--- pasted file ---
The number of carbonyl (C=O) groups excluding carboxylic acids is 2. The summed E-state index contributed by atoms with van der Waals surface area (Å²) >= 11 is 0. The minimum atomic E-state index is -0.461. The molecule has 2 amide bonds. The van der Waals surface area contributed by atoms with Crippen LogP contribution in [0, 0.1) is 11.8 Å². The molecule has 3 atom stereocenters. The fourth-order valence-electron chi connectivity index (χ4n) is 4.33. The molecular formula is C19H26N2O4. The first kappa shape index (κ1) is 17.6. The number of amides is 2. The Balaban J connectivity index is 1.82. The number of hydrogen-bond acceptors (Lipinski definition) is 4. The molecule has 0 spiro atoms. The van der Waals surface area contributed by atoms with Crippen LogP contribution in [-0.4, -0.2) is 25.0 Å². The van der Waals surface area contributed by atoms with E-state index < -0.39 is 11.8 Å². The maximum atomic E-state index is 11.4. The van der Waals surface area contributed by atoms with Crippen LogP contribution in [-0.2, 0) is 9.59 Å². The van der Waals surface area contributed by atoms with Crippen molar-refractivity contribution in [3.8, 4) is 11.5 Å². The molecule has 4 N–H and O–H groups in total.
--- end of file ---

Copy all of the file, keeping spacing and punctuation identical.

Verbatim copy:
The number of carbonyl (C=O) groups excluding carboxylic acids is 2. The summed E-state index contributed by atoms with van der Waals surface area (Å²) >= 11 is 0. The minimum atomic E-state index is -0.461. The molecule has 2 amide bonds. The van der Waals surface area contributed by atoms with Crippen LogP contribution in [0, 0.1) is 11.8 Å². The molecule has 3 atom stereocenters. The fourth-order valence-electron chi connectivity index (χ4n) is 4.33. The molecular formula is C19H26N2O4. The first kappa shape index (κ1) is 17.6. The number of amides is 2. The Balaban J connectivity index is 1.82. The number of hydrogen-bond acceptors (Lipinski definition) is 4. The molecule has 0 spiro atoms. The van der Waals surface area contributed by atoms with Crippen LogP contribution in [-0.4, -0.2) is 25.0 Å². The van der Waals surface area contributed by atoms with E-state index < -0.39 is 11.8 Å². The maximum atomic E-state index is 11.4. The van der Waals surface area contributed by atoms with Crippen LogP contribution in [-0.2, 0) is 9.59 Å². The van der Waals surface area contributed by atoms with Crippen molar-refractivity contribution in [3.8, 4) is 11.5 Å². The molecule has 4 N–H and O–H groups in total.